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Violence against women emerges as winning campaign issue

Shakes Sis has a great post up on the Lifetime Networks’ Women’s Pulse Poll, part of its “Stop Violence Against Women” Campaign. The Roper Poll was done to highlight National Sexual Assault Awareness Month.

Violence Against Women Is Seen as Key Election Issue: Nearly all women (97 percent) feel that the issue of domestic violence and sexual assault against women and girls is important and will impact who they vote for in the 2006 mid-term elections.

Violence Against Women of Equal or Greater Importance to Voters than Expected Top Issues Like Homeland Security, Jobs and the Economy, the War in Iraq and the Environment: Nearly eight out of ten (77 percent) women and men said that preventing violence against women was of paramount importance to them as an election issue – more so than or on par with issues that receive much greater attention such as jobs and the economy (79 percent), health care (79 percent), education (80 percent), homeland security (68 percent), the war in Iraq (65 percent) and the environment (63 percent).

This is a no-brainer for Dems to get behind for many reasons — and for the spineless ones out there, there’s no downside, as Shakes Sis notes:

Violence against women is one of those issues to which there’s no drawback in supporting it passionately. It’s not controversial to champion protecting women from violence and sexual assault, by which they are disproportionately victimized. And, clearly, it’s an issue of concern to lots of voters. Sometimes issues like this aren’t given lots of attention, because they’re not controversial-Duh, nobody’s for violence against women, so what’s the point of making a big point of saying how you’re against it?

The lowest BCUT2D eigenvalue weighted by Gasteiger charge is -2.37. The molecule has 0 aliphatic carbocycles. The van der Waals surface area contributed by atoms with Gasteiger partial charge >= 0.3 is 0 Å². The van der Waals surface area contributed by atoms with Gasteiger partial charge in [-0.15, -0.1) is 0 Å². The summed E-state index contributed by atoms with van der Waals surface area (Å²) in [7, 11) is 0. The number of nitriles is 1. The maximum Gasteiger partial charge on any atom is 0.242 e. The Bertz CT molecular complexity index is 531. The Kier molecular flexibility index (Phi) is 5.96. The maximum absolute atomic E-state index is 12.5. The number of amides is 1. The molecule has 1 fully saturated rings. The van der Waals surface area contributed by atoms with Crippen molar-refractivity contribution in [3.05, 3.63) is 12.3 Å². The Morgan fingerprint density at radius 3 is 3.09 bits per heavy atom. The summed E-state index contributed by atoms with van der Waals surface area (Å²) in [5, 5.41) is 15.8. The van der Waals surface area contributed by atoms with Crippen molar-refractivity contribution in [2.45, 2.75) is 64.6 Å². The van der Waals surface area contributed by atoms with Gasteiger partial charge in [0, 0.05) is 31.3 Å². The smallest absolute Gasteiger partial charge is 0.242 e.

That said, the White House and Rethugs have managed to find a way to do just that, by not adequately funding programs in the expanded Violence Against Women Act in the budget proposal.

VAWA wasn’t passed until late last year – after Dear Leader had drafted his budget request. That meant no funding proposed for the new VAWA programs. Bush’s budget requests $546 million in funding for continuing and new programs – just over half of what he could have requested, according to StopFamilyViolence.org. It’s the fifth year in a row that Bush has not requested full funding for VAWA programs in his budget proposal.

W is for women all right.

Via StopFamilyViolence.org, here are some of the new VAWA programs that have not received any funding in the President’s 2007 Budget Request:
* Services for Children who witness abuse
* Sexual Assault Services
* Privacy protections for victims of violence
* Programs for Communities of Color and Indian Women
* Prevention – encouraging men and boys role in ending violence against women

The following are some of the continuing VAWA programs that have not received full funding in the President’s Budget request
* National Domestic Violence Hotline
* Family Violence Prevention and Services Act Shelter and Services
* Rape Prevention and Education
* Services for Older and Disabled Victims of Violence
* Legal Assistance for victims of violence
* Transitional Housing

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Pam Spaulding

Pam Spaulding